Maybe it helps that I do believe that everything I do, and everywhere I am, I am meant to be doing or being in that specific moment in time.

There’s no such thing as no impact.

I’d be lying if I didn’t admit that there are times I wish more people would take advantage of the free programs I’m doing at Downsview Library. It feels weird to be paid so much when only a handful of people show up for your program.

You almost wonder if the library will think, forget it! It’s not worth it. And yet it seems the library system doesn’t think in that way. They think more in terms of impact.

As long as even a few people are benefiting, really benefiting, they’re happy.

It almost feels like the library system is the biggest kept secret in the city.

But anyway, I just have to share something that happened this last week.

In my last post I talked about a shy girl who had reluctantly come to my public speaking workshop.

Well… I feel like I had a huge breakthrough with her! And with her counterpart, the outspoken boy.

And I realized that it can be really nice to have fewer kids in a session because then you can tailor the lesson to their needs more carefully.

Last spring I was chosen for the Toronto Library Sophie’s Studio workshop series. In developing the writing sessions for the kids at Downsview Public Library I built upon my experience there. This isn’t ‘school’. The workshops have to be fun enough that the kids want to come! They want to play mostly and learn secondly.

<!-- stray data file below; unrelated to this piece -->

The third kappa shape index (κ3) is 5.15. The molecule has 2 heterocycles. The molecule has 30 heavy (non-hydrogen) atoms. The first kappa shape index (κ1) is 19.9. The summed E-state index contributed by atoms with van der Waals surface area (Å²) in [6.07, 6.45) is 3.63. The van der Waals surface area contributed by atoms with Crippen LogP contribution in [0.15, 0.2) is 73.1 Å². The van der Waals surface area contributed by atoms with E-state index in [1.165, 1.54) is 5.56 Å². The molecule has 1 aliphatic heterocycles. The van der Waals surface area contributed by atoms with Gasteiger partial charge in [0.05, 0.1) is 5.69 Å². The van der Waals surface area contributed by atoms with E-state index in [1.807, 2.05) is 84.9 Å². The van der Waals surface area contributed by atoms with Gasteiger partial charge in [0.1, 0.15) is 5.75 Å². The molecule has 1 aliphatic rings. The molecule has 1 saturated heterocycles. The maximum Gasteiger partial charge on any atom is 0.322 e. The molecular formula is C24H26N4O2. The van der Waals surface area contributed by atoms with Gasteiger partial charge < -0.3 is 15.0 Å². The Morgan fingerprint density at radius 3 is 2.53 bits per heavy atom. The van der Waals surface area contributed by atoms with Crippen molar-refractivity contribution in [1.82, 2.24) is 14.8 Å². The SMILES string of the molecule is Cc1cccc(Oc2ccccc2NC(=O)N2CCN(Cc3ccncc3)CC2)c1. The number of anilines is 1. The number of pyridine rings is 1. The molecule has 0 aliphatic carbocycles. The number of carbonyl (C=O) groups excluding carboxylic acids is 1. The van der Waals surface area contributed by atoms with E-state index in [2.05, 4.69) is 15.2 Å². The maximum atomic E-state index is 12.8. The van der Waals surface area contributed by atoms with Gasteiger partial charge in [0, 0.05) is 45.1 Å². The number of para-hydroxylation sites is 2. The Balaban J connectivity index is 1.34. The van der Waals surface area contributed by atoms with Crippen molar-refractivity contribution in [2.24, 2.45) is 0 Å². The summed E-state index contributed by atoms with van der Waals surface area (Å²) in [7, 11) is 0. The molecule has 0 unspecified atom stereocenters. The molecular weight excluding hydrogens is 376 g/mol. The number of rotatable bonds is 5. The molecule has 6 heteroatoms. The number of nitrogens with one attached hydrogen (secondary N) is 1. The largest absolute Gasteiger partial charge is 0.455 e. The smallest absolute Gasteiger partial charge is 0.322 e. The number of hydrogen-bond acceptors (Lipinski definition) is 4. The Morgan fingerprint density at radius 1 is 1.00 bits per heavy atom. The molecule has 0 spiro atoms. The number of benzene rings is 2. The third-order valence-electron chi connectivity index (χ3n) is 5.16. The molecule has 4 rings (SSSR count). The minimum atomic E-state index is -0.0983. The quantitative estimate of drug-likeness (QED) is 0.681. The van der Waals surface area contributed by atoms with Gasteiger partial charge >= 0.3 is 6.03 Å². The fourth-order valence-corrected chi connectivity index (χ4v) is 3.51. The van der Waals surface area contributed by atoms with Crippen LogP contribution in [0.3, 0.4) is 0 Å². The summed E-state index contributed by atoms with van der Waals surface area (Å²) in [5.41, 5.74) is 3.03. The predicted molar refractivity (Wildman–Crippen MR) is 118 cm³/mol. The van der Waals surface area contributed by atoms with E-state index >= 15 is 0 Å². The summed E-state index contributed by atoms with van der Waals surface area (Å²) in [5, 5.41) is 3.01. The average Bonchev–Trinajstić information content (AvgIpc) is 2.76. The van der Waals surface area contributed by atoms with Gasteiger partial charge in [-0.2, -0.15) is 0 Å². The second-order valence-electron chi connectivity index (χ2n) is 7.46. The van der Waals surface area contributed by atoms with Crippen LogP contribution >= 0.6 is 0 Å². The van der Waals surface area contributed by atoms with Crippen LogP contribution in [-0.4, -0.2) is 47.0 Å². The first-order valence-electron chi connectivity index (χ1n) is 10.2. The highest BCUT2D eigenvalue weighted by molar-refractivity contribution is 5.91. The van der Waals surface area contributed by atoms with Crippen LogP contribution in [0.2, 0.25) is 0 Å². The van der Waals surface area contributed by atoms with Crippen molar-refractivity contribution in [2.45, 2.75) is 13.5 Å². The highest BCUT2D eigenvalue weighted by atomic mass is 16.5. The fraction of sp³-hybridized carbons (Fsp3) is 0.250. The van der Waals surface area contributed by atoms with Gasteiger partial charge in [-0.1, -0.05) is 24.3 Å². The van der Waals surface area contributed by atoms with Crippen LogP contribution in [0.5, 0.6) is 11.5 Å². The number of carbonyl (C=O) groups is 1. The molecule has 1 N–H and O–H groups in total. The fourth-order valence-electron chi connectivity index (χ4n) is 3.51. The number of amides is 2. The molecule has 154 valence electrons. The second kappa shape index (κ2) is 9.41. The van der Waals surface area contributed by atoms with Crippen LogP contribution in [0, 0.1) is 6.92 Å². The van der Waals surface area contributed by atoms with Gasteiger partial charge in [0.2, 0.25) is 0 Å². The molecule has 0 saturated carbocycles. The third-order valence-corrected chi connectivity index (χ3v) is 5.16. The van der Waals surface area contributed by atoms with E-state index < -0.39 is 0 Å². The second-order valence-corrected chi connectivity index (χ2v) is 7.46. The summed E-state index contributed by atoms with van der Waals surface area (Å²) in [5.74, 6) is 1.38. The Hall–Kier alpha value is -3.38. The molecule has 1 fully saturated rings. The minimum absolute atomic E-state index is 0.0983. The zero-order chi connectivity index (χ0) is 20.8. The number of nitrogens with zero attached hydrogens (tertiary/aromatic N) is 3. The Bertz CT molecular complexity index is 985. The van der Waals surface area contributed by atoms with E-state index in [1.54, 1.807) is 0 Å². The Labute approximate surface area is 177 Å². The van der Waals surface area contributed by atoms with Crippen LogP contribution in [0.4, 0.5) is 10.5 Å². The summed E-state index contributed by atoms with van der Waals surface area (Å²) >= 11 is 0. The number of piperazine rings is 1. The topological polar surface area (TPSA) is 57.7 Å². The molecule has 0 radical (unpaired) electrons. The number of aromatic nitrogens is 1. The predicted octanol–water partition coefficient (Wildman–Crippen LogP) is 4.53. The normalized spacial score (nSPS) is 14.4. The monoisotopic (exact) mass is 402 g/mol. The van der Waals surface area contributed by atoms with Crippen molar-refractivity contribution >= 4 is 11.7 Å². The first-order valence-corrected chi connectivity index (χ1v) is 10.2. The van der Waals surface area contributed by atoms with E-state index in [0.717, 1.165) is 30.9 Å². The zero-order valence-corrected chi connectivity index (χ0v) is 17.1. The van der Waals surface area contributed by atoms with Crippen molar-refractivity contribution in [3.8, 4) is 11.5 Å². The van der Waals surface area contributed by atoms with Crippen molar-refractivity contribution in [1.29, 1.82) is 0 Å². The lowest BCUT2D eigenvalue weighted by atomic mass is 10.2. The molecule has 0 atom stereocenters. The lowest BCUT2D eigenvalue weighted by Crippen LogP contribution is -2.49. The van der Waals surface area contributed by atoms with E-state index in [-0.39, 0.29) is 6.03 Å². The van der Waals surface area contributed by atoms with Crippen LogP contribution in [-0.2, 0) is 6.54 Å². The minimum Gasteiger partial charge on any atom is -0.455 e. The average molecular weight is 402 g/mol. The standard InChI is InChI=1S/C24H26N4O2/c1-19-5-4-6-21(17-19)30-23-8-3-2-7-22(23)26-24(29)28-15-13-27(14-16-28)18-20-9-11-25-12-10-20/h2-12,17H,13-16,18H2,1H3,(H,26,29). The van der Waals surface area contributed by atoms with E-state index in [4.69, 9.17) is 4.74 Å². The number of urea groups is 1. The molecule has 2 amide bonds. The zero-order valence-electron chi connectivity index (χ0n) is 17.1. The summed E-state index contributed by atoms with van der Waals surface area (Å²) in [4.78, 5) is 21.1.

When I gave the children (5-8) time to do some writing in the last session, I realized that some of them were so young they lacked basic writing skills. So for this last Thursday’s session, I decided I’d take the writing ‘work’ out of the equation. I’d do the writing, and they’d simply do the story creating.

Basically I was the ‘secretary’ jotting down their story as they created it, guiding them through the process where I had to and in the process they’d learn organically what works in creating a story.

One of the creative exercises I’ve always used to show children story structure is creating a story about one of the kids in the group having a pair of magic mittens that when they put them on, they can make any wish they wish.

I went back to that premise with the two little boys that showed up. One was a very young boy and he had his little brother (about three years old) with him. His mom was in the background. Since nobody else had arrived at that point, I let the toddler stay and contribute to the story.

Within five minutes the outspoken boy arrived and I added him to the mix as one of the characters in the story. And then the girl I mentioned earlier, she arrived as well.

The six year old who began the story process, wanted to use his magic mittens to blow up the world. The girl said, “No, then everyone will die!” and so I added that to the story. We had conflict!!!

The younger boy and his three year old brother ended up becoming the antagonists of the story, and the other three worked at what they could do to stop him.

The outspoken boy may have been tired because he said his character kept falling asleep, which was funny, but not very dramatic.

Then another girl arrived and she too was added to the mix. Her job was to search a cave for magic potions.

The outspoken boy decided to wake up and use ‘picks’ to defuse a bomb that the six year old had created and the shy girl was poking the six year old with the magic mittens, who had turned himself invisible.

Oh it got heated!

And exciting!

All of them were shouting (even the shy girl) plot suggestions all in good fun!

And so we created a nifty little story that even had a sweet little resolution!

In the end, the shy girl got the magic mittens away from the six year old, wished that all of them would have their own pair of magic mittens and that the six year old and his little brother were sent to a planet of their own with their own magic mittens so that they could blow up their own world as often as they liked!

And later, when the same girl stood up to tell a story to the rest of us…well I felt very proud! Within three sessions she had come such a long way!